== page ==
Meet Ray: The Man Who Inspired a “Switch Point”
Switch point: a mechanism on train tracks where, with a slight adjustment, the train can be re-routed to a new track, sending it in a completely new direction.
On her drive to work one cold, rainy morning, a man in a wheelchair caught Carol Hollowell’s eye. “Hey buddy,” she called to him, “Where ya headed?”
“To get a cup of coffee and warm up,” he shouted back.
“I’ll take you!” she said, pulling her truck over. Carol loaded the man and his wheelchair in and drove to the nearby Smith’s grocery store, where the two sat and sipped coffee together.
His name was Ray, she discovered, and he’d been homeless a long time. My wallet was stolen five years ago,” he told her, “And you can’t do anything without ID.”
Carol was astounded. “Surely a lost wallet could not be the reason this man had been unsheltered for five years,” she thought. But it was true. What seemed to be an easy fix—going to the DMV to get a new ID— was a barrier too big for Ray to overcome on his own.
Ray had become wheelchair-bound years earlier when he was injured in a fall from a two-story building he was helping construct. He also suffered a traumatic brain injury, which made certain mental tasks impossible for him to do. The DMV was twenty miles away. There was no bus service, and Ray couldn’t drive. On top of that, a person needs picture ID in order to get replacement ID, and Ray had none. Without an ID, he could not rent an apartment or even check in to a hotel, so he was living on the street. Ironically, Ray did have disability income, but he couldn’t access it.
Carol vowed to get Ray housed and set up with a valid ID that day. Dozens of phone calls, a whole lot of tearful pleading, and seven hours later, Ray had his vital documents in hand, and... he was settled into a permanent place. For the first time in years, Ray slept in his own bed that night.
Somewhere over the course of that day, Carol described feeling as if a switch flipped inside her. “I call it my ‘switch point,’” she said. The trajectory of Carol’s life did change that day, and since then, so has the trajectory of thousands of others’ lives.
My mission was born that day...
“My mission was born that day,” Carol explained, “and I could not...I would not turn a blind eye to the Rays of the world, and the broken system they’d been trapped in.” With a background in business innovation, Carol devoted her efforts to peeling back the layers to examine the root causes of homelessness and poverty to come up with innovative solutions to end it.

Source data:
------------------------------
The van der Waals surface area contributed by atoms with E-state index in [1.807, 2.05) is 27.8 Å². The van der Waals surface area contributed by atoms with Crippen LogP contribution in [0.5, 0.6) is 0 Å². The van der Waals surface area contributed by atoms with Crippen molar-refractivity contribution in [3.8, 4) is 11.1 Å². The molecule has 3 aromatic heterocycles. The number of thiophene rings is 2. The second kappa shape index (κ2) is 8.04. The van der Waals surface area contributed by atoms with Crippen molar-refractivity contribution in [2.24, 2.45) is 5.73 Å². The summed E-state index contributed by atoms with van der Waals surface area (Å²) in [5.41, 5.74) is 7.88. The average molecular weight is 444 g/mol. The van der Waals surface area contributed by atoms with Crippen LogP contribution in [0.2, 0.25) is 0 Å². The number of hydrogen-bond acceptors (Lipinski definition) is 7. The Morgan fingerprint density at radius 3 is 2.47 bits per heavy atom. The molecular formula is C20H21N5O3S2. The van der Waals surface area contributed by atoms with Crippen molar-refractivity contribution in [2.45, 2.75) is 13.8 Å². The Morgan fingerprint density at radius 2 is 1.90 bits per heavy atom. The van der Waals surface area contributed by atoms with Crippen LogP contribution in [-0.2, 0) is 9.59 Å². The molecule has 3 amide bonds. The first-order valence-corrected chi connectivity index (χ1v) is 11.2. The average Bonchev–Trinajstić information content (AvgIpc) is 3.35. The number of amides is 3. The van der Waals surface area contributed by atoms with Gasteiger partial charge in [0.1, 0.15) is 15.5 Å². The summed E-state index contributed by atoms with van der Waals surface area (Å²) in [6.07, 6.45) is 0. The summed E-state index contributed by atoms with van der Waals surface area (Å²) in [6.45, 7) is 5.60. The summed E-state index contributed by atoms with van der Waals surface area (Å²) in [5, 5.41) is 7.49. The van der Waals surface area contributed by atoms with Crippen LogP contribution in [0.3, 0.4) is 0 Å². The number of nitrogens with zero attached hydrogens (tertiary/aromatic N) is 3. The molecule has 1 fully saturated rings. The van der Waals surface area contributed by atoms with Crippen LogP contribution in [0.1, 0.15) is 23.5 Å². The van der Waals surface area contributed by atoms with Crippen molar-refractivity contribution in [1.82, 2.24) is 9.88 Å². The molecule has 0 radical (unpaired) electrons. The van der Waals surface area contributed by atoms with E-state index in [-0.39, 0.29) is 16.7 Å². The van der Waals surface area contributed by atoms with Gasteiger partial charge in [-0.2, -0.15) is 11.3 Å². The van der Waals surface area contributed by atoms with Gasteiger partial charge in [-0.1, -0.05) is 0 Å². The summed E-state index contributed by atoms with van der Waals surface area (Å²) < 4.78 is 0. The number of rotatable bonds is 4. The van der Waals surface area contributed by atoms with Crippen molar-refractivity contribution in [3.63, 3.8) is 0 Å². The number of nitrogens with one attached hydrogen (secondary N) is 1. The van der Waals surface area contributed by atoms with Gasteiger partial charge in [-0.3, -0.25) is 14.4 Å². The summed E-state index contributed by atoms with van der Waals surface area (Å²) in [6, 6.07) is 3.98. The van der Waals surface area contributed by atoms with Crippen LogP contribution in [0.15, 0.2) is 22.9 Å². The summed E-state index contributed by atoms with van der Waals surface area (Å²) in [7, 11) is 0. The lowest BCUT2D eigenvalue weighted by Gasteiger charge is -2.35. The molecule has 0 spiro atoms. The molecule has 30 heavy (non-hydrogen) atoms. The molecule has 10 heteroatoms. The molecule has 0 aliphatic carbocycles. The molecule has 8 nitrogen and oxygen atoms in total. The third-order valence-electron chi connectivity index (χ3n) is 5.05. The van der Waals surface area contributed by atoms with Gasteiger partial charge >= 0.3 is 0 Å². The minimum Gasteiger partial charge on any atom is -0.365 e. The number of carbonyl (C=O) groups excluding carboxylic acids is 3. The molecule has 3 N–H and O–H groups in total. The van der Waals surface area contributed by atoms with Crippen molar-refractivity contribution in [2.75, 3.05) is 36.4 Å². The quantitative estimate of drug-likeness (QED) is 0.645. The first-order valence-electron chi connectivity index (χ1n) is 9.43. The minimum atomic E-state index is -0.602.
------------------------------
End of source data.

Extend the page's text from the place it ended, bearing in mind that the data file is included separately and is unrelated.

Carol’s experience with Ray was the catalyst that led her to develop Switchpoint Community Resource Center in 2014. Open 24/7, its mission is to meet the immediate needs of people experiencing poverty or homelessness—or both—but more importantly, to address its underlying causes, and empower people to restore their lives. Switchpoint is the go-to place in Southern Utah for those in distress. The center has an on-site food pantry, soup kitchen and emergency shelter. It also provides case management services, job training through its numerous Switchpoint Enterprises, and a variety of other services to help clients get back on their feet. One of the highest priorities of its mission is to keep people housed, and to that end, Switchpoint develops affordable, long-term housing. To-date, over 300 clients have become “residents” with a permanent place to live.
Switchpoint's Unique Model
Switchpoint has innovated ways to raise the money it needs to thrive and grow. In addition to grants, donations, corporations, foundations, and sponsors who understand this desperate need, Switchpoint pays for its own operations with the profits generated by its six enterprises. Volunteers also play a huge role in operations at Switchpoint. This past year alone, more than 2,175 volunteers from the surrounding community worked 37,530 hours at Switchpoint.
From its numerous services to how it pays the bills, Switchpoint has found creative ways to address the complex issues confronted by people experiencing poverty. Leaders across our state and across the country are taking notice of Switchpoint’s innovative model, and are duplicating it to address their own poverty and homelessness challenges.
Ms. Hollowell never intended to innovate solutions that others would emulate. “I had no idea I was creating this. I just knew we needed to feed and house people in crisis.”
Ray didn’t need much help, but when he got it, his hope was restored. At Switchpoint, clients can have hope, and with hope, anything is possible.
Just the Beginning
Since its inception in 2014, Switchpoint Community Resource Center (CRC) has been providing emergency food and shelter at its on-site food pantry, soup kitchen and shelter. And—to address the issues individuals caught in the cycle of poverty and homelessness face—the center offers housing assistance, case management, and job training at our Switchpoint Enterprises, which includes Switchpoint Thrift Store, Boutique, and Coffee Co, Bed ‘n’ Biscuits, Stepping Stones 24/7 Childcare, and Rise Garden. As the state recognizes the robustness of the Switchpoint model, it has begun expanding and now has facilities, services, and housing in Tooele and Salt Lake City.
“No one I've ever met wakes up one morning and decides, ‘I want to be homeless today.’ When something as simple as a stolen wallet has the power to create a life sentence of homelessness and poverty, something has to change.”